Sunday, July 01, 2012

Spidey on Screen: Spider-Man 2 (2004)

When Spider-Man made almost $115 million during its opening weekend in May of 2002, the proposed sequel immediately went from hypothetical to inevitable, with director Sam Raimi shifting gears immediately following the first film's release to begin prepping the follow-up, which came to theaters a very brief two years later in summer of 2004. And he didn't miss a step. Spider-Man 2 displays the kind of poise and confidence that can only happen when you're following on from a critical smash that also became one of the most successful movies of all time.

Right from the opening credits, with Danny Elfman's suddenly-iconic theme music playing over a series of paintings by famed artist Alex Ross recapping key moments from last time, it becomes apparent that the marching orders here were, "Keep doing what you're doing." Luckily, the foundation they'd built with the first Spider-Man was sturdy enough that they had enormous flexibility to play that thread out. The one thing Spider-Man 2 goes to great pains to make crystal clear is that while the notion of swinging through the sky as Spider-Man may have its appeal, it's no fun being Peter Parker (Tobey Maguire).

He lives in a dive of an apartment, he's makes ends meet by selling pictures of himself in action to the Daily Bugle  -- which uses them to paint him as a menace, and despite the best efforts of his game professor Curtis Connors (Dylan Baker), he's falling further and further behind in school. It's not a glamorous life, for sure. And the source of those travails can directly be traced to Peter's spidery alter ego. Remember? Great power, great responsibility? That's a pretty heavy load to bear when you're barely out of your teens. Think of it as the superhero version of Catholic guilt.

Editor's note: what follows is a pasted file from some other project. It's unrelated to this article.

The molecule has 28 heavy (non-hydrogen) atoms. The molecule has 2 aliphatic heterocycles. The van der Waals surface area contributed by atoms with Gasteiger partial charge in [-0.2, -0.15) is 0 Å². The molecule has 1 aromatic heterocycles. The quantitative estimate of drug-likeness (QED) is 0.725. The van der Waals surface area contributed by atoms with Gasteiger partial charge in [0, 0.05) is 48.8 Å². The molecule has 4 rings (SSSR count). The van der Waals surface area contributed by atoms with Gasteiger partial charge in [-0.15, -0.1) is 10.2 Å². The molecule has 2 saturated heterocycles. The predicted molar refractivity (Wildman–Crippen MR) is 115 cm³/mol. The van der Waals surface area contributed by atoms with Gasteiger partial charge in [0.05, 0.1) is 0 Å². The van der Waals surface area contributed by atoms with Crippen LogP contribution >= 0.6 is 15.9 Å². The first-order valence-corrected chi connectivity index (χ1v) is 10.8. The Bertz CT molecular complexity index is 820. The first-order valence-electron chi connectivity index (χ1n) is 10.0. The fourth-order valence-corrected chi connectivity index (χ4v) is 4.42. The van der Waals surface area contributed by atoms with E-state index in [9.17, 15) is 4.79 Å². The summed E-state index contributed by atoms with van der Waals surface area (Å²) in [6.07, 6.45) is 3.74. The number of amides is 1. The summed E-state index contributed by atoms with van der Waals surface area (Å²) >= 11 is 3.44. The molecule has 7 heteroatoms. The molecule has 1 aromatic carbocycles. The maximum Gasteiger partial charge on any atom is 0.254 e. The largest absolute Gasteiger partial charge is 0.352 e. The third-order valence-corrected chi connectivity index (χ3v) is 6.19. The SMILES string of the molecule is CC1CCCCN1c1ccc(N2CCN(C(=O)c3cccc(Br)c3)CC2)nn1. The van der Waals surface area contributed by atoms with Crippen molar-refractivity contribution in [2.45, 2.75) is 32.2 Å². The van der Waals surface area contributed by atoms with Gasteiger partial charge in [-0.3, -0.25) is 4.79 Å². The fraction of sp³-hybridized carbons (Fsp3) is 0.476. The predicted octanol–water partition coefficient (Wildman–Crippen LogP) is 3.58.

In addition to professional problems, he's also still dealing with simmering feelings for Mary Jane Watson (the returning Kirsten Dunst), as well as the growing distance from best friend Harry Osborn (ditto James Franco), who blames Spider-Man for the death of his father and resents photographer Peter for keeping his identity secret. Toss into the mix brilliant physicist Otto Octavius (Alfred Molina), whose unfortunate encounter with a nuclear reaction leaves four mechanical arms affixed to his sides, turning him into the villainous Doctor Octopus, and you've got one of the most effective embodiments of the comic book ethos ever committed to celluloid.

With episodic series such as this, the questions surrounding any sequel are less about what our hero will be up to than which bad guy he'll face off against (just look at the frantic questions surrounding this month's The Dark Knight Rises early in its development life). And while some consideration was given to tossing multiple villains, including the Lizard and Black Cat, at Spider-Man a la most of the Batman flicks, Raimi and co. ultimately settled on Doc Ock, one of the most prominent and preeminent rogues in the not-inconsiderable gallery of Spider-baddies, as the sole antagonist for this go-round.

For the director, these films were about Peter Parker first, and the villains needed to tie in with the guy behind the mask. To this end, he worked with screenwriter Alvin Sargent (who'd done uncredited rewrites on the first movie) to fashion an entirely new backstory for the wayward Doc, making him a longtime idol of Peter's whose journey to the dark side isn't intentional, and from which he must be redeemed ("Intelligence is not a privilege, it's a gift, to be used for the good of mankind," he tells Peter at one point). This is actually a pretty sharp detour from the comic book version of Octavius, portrayed as arrogant and hateful even before his accident.